In the world of philosophy and indeed specifically science, they talk about ‘objective reality’. It apparently means that something is actual, or it exists independent of the mind. So in simple terms an objective reality is a universal truth that can be demonstrated by a process of systematic experimentation. In 2019 a bunch of very bright quantum scientists demonstrated through some very smart experiments that two realities can exist. Apparently, two imaginary scientists conducted an experiment on the same thing and got two different results both of which were scientifically correct. This suggested there is no such thing as objective reality. Without getting too deep and not having the intellectual prowess to delve into it much further, this strikes me as a bit of fuss over nothing.

You see you don’t need an elaborate quantum experiment to demonstrate that two realities exist in the stamp world and they can exist alongside our objective reality as well. We can illustrate this little nugget of truth in about 600 words. For starters, in law or legal systems, it’s commonplace to have two realities, or to be precise, de jure and de facto, that is ‘in law’ also known as ‘officially’, or ‘the reality’, better known as ‘the fact’. Meaning you can have something established in law as the legal fact – de jure – but the reality can be the actual fact – de facto.

And our 1901 Rhodesia £100 Cherry-red mint stamp here is a fine example of this two realities stuff. The first reality is that in 1901 if you went to buy this stamp over the Post Office counter you would have had to handover £100 in paper money, which if we do our inflation sums today is about £8’500, which is not to be sniffed at. It’s a lot of cash, and that is our de jure reality today. But back in 1901 the world of money had another reality to all this paper and that was the gold currency value. If we walked into our post office in 1901 wanting this stamp, the reality in effect is that it’s worth was nearer £29’000. Now that’s a staggering sum. It’s an obscene amount of money for a piece of paper, but it is our de facto reality.

1901 Rhodesia £100 Cherry-red  sold by David Feldman

That’s how you get a £100 stamp to be in two different realities – £8’500 and £29’000. What if I told you we can have a third reality? Let’s rewind to 2011. Thursday 8th December to be precise, and instead of walking into our 1901 post office, take a step into the auction room of David Feldman SA, in Geneva, Switzerland, and there on the counter, or table in 2011 realities, is our Rhodesia 1901 £100 Cherry-red mint stamp. Do you want to know how much it will cost you? Not £8’500 or even £29’000. No. The reality is that it would set you back EUR 120’000.00. That was the hammer price for this rather juicy red stamp. It is the rarest high value stamp of the British Commonwealth and at the moment the hammer came down on our £100 stamp it set a world record. Fact. Or in de facto terms it became the new reality.  And on the 8th December 2011 £1 GBP was equal to €1.1717. You can do the sums. The truth is a £100 stamp took a quantum leap in value between 1901 and 2011 and demonstrated that whether you’re a philosopher or scientist you can’t rely on objective reality to give you the value of things, especially stamps. But the great news is that in the world of stamps we know when something really does exist.  This piece of British South African philately is one of two that exist in mint condition. Is that not an objective reality? Maybe us philatelists are smarter than we think, or perhaps we are a bunch of philosophers and never realised it.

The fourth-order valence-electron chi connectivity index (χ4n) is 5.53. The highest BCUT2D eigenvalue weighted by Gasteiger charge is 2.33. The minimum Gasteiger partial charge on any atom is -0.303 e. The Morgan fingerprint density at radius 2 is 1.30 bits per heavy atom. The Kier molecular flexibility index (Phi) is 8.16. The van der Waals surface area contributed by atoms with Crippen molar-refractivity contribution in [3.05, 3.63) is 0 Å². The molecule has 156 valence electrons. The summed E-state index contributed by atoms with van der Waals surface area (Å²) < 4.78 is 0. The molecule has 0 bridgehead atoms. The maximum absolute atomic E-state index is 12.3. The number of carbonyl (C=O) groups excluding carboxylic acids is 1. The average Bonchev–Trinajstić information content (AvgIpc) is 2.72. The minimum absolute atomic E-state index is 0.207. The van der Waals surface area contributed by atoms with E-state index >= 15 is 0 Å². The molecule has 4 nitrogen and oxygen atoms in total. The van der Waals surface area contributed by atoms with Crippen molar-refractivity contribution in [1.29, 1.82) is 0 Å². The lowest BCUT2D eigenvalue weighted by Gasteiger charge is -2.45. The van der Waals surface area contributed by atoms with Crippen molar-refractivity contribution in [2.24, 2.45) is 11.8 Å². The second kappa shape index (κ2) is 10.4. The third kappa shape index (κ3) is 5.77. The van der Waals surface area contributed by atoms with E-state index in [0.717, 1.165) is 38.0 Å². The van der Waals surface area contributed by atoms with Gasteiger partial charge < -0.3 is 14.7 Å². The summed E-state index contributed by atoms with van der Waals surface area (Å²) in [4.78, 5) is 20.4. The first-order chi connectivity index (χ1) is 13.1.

David Feldman SA have more British Commonwealth, and indeed South Africa material in our upcoming auction sale June 14th-18th: which includes: Great Britain and British Empire incl. the Line Engraved “Quercus” and the “Seahorses” Laurenzi collections.